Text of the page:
Asked how the visiting Phil Jackson looked to him Wednesday morning, Shaquille O'Neal said, "Who?"
To be fair, it had been an hour or so since O'Neal had last seen his coach, and a lot had happened since. You know, there was the massage and the, uh, whirlpool, maybe a few free throws.
Two days after having a kidney stone removed, Jackson dropped by Laker practice, told them he liked some of their offensive sets in the win over the Clippers the night before and hated some of their inbounds plays. More than one player had visions of Jackson propped up in his seaside bed, scribbling madly as the Lakers put away the Clippers in the fourth quarter.
Jackson remains in some discomfort, and by Wednesday evening Laker officials were doubtful that Jackson would coach tonight's game against the Detroit Pistons and couldn't even be sure about Friday night's game at Seattle, considering the travel involved. Jackson did express a wish to be at the team shoot-around this morning.
Jackson disappeared before reporters were allowed into the gym. So far the only discernible difference in the organization pre- and post-kidney stone is the media was allowed its full 30-minute access period at practice. Someone will pay for that, no doubt.
On the assistant coaches' watch, Kobe Bryant's 35- and 40-point scoring streaks died; O'Neal led the team in scoring for the first time in a month; Samaki Walker, sidelined three games because of a sprained right ankle, played a rigorous game of three-on-three Wednesday afternoon, and the Lakers extended their winning streak to five games. Walker, temporarily replaced in the starting lineup by the frenetic Mark Madsen, said he was optimistic about playing against the Pistons but would wait on a decision until he could test the ankle this morning.
Milling around after practice, there was talk about what the Laker offense would do now that Bryant is scoring only 32 points a game. Then, whether O'Neal is now ready, finally ready, to retake the offense, a subject he finds tedious unless he brings it up.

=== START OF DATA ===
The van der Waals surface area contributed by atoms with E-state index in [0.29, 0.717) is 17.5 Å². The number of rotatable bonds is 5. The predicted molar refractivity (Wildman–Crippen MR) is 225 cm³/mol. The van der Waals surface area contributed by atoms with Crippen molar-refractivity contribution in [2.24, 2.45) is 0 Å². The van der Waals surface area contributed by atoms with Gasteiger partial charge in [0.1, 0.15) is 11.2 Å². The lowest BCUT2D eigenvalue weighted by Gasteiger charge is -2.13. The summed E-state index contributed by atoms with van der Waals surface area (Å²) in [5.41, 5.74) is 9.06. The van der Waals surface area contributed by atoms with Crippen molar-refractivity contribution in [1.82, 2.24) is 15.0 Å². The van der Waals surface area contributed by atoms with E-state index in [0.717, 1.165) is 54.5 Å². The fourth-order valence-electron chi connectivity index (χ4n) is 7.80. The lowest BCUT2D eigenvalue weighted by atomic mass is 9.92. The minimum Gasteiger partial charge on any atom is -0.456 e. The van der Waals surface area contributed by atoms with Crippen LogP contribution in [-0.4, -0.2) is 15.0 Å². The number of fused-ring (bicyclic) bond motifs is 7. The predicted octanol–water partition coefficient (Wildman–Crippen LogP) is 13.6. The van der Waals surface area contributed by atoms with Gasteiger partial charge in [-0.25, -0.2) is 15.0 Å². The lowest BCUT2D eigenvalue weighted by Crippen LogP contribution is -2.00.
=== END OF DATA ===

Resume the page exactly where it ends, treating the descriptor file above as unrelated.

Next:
"We're kind of past that," O'Neal said, "who's in the forefront and who's in the scoring.... The young fella's been hot. I'm proud of him."
And, as for Jackson? O'Neal curled his lip.
"He looked a little out of shape," he said. "I think he should lose a couple pounds. No. I'm glad he's OK."
Bryant is on pace to become the youngest NBA player to reach 10,000 points. At 30.8 points a game, his average through 56 games this season, Bryant would reach the plateau March 5 against the Indiana Pacers at the age of 24 years, 193 days.
Bob McAdoo (25 years, 148 days) holds the record. He is followed by O'Neal (25 years, 341 days), Michael Jordan (25 years, 343 days), Kareem Abdul-Jabbar (25 years, 344 days) and Shareef Abdur-Rahim (26 years, 17 days.)
The Lakers have expressed interest in guard Bimbo Coles, 34, expected to be waived by the Cleveland Cavaliers. Players waived on or before Saturday and then claimed or signed before postseason rosters are due are eligible for the playoffs.
vs. Detroit, 7
Fox Sports Net
Site -- Staples Center.
Radio -- KLAC (570), KWKW (1330), KIRN (670).
Records -- Lakers 31-25, Pistons 37-20.
Record vs. Pistons (2001-02) -- 2-0.
Update -- The Lakers have won eight in a row in the series and 15 of the last 16. The Pistons last beat the Lakers in January 1997. Forward Ben Wallace leads the league in rebounds and blocked shots for the second consecutive season, last year becoming the fourth player (Abdul-Jabbar, Bill Walton, Hakeem Olajuwon) to lead both categories over a full season. The Pistons start Michael Curry, Wallace, Clifford Robinson, Richard Hamilton and Chauncey Billups. Corliss Williamson is among the most productive sixth men in the league.